Last week I wrote about being a finalist in Etsy’s Open Call. I spent the month of August preparing for my pitch, and digging deep to find out what my goals are, and how to get there. Let me just say… you don’t need to be a finalist to dig deep. [Tweet “You don’t need to win a prize to win big in your business.”]
I felt intimated going into the pitch, if I hadn’t been so busy, I would have fallen harder into the comparison trap with sellers that had quadruple the number of sales, or social media followers, and sellers that had much fewer. I quickly learned that we were all picked as finalists for an obvious reason – we were all incredibly talented, and beyond passionate, and we all deserved to be there for our unique skill set and beautiful products.
I was really glad that I was able to bring my husband, Gregg, along on the trip. He got to sit in on the workshops, and got to come to the buyers party after the pitches. It was so wonderful to share this big opportunity with him, and having him there made me feel much more comfortable the night before, and of course, his muscles came in handy when carrying my crap around NYC, and he drove me the whole way letting me read, relax, and prepare. (High fives Gregg!).
Inviting Gregg really paid off when he volunteered me to give my pitch to the whole group of 36 sellers during one of the workshop. I definitely turned into a middle schooler embarrassed to present in front of the class, and almost didn’t do it, but it totally paid off! By practicing I was able to get immediate feedback, and get my first “pitch” over, so I could feel more confident the next day. It was incredible to get direct feedback from a buyer that I’ve always loved, Emily Blistein of Clementine. Emily not only has a beautiful shop, but she consults with people like me to help them grow their business, AND she writes incredible columns on Oh So Beautiful Paper. Emily was 100% genuine, and I truly felt as if she was honored to be there, and really proud of all the finalists. She was so personable, she even remembered the FIRST time I wrote her over three years ago! I’m not even in her shop, and she gets hundreds of submissions each year, so I felt touched that she read every email, responded, and remembered it years later. Her feedback about my pitch was great, and it felt like I was having a conversation with a customer (the way it probably should be), and she gave me a couple pointers on some of my price points, which is something I can easily change based on her feedback.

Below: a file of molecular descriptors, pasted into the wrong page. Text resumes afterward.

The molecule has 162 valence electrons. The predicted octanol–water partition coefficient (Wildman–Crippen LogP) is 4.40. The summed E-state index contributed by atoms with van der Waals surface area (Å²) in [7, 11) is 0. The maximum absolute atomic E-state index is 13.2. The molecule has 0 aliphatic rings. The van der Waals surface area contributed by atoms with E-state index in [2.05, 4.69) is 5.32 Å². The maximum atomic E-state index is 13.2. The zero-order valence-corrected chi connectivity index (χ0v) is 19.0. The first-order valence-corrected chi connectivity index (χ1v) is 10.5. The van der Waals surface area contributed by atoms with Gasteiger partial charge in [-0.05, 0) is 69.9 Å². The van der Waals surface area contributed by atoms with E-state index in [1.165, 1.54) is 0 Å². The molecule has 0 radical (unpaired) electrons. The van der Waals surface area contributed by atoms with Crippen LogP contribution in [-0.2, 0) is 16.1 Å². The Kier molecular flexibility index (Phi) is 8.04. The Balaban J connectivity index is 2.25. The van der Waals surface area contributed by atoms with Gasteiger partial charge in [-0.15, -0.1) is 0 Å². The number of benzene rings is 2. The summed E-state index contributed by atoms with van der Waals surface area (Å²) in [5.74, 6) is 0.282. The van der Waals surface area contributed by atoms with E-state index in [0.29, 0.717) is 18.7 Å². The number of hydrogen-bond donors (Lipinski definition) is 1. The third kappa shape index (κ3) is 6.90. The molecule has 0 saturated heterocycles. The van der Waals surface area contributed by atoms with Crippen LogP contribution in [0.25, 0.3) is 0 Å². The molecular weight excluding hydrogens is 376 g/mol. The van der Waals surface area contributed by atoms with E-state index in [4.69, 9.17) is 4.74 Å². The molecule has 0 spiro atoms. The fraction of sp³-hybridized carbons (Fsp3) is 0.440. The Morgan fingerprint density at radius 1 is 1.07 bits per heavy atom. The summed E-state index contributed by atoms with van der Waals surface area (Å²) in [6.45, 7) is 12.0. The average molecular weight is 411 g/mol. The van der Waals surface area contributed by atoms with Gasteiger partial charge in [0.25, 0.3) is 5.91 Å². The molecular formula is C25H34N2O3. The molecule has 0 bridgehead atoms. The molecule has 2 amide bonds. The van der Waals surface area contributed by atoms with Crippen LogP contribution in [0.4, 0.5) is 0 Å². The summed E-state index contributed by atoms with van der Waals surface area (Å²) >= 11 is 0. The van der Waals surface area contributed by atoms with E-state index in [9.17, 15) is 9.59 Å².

After the workshops, we set up our booths, and got to drool over the other sellers work, which was so fun. From candles, baby clothes, models, jewelry and so much more, it’s safe to say we were all in heaven. We then got to go on tours of the new Etsy HQ in Dumbo, a very new office that had us all wanting to leave our businesses’ and work for them (mostly kidding, but seriously, this place is amazing!). Every single Etsy employee was incredibly kind, excited for us, and super passionate about their job. The office has so much personality, and really gives people an opportunity to do their best work (and I say that after reading so many books about it). I loved the yoga room, the wall of greenery, and I loved their “desk less” approach. If you’re like me, and you’re running around a lot, you can opt to not have a permanent desk, but you can work at any of the floating work stations (couches, high tables, open seating, etc) throughout the office. This works great for someone who likes a change of scenery or just can’t sit still for too long. As someone who sits cross legged most of the day, this is totally for me.
I promise, I’ll be sharing more about the actual pitch, but honestly, the experience of the whole event was so incredible that it’s worth more than one blog post. I hope by sharing the details I can encourage people to apply next year, or give some insight for those who are finalists in coming years!
Read part 1, and stay tuned for part three! Thanks to Erik Valand for the awesome photos!